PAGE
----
The article discusses the effects of using inhalants: long-term, irreversible organ damage and even death. The value and importance of family involvement in each case is also highlighted and state statues regarding inhalant abuse are identified: “according to state statute, it is unlawful for anyone to breathe, inhale or drink any compound, liquid or chemical containing a substance such as acetate, acetone or butyl alcohol for the purpose of inducing intoxication, stupefaction, giddiness, excitement or irrational behavior, or in any manner changing, distorting, or disturbing the auditory, visual, mental, or nervous processes.”
Police, responding to a call for shoplifting at Kmart, ended up arresting two men whom they found in a stolen minivan. The two men have been accused of stealing a can of computer duster valued at approximately $5.29 “apparently to use an inhalant to get high” one of the officers stated.
After allegedly stealing the duster, the men fled in the minivan. An officer followed the car but waited for back-up before pulling them over. The police report noted that the minivan had been stolen sometime the night before from a local dealership, where the owners had left it to have it serviced.
The MetroWest Community Health Care Foundation sponsored a survey of regional teen health risks and the results were presented to the school committee last Thursday.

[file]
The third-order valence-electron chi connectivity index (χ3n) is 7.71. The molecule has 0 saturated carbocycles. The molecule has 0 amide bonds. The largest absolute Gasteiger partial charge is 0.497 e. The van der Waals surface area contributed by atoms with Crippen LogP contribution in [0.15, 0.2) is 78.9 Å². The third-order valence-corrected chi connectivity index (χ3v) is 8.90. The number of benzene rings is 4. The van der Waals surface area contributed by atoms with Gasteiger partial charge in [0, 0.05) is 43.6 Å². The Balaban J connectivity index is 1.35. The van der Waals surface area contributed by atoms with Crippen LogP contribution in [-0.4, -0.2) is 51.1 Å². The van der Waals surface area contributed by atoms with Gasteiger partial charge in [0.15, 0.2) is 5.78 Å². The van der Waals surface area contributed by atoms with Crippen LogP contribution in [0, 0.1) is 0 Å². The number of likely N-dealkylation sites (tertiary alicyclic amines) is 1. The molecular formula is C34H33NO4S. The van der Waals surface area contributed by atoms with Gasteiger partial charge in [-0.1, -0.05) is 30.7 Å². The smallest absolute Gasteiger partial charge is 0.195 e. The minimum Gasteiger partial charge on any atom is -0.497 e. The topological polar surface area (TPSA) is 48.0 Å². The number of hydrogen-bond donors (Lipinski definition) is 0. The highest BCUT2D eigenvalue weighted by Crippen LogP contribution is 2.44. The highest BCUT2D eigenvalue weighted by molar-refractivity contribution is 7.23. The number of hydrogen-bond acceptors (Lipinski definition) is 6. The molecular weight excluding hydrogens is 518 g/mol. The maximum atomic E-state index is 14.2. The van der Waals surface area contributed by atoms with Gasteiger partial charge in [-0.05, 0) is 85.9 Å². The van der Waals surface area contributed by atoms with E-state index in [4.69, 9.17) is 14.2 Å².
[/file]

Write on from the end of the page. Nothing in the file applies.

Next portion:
Interestingly, the survey notes that “after alcohol, inhalants are the most commonly abused substance for middle school students.” It continues, “the number of students trying inhalants at some point in their lives rose from 9 percent to 14 percent.
The Assistant Principal said the school is now looking at "how and why students are abusing substances and where they get their supplies."
In this frightening article about a high school student accused of plotting to bomb his school, an interesting line:
“(He) argued the weapons and ammunition seized by police were locked in a closet at the home, and that the "explosive materials" were nothing more than a degreaser used to clean guns, a plastic tube purchased more than 20 years ago by his father - a former reserve police officer - and CO2 cartridges that he said were already opened and used as an intoxicating inhalant.”
Friday, October 2, 2009
Police in Lincoln, Nebraska have cited a 16 year old female on suspicion of huffing at school.
Last Wednesday afternoon, a health technician noticed the girl huffing from a canister in the school’s bathroom. When police reported to the room they found a can of computer dusting spray behind the toilet.
Alarmingly, police also noted that the teen ended up in the hospital in June for huffing in a grocery store bathroom.
Yesterday, a 37 year old male appeared in court for a bond hearing. He was “charged with one count of abusing harmful intoxicants, a fifth-degree felony.”
Last month police found him huffing gold paint and he stated that he “has an illness and huffing helps to keep him grounded.” His bond was set at $5,000.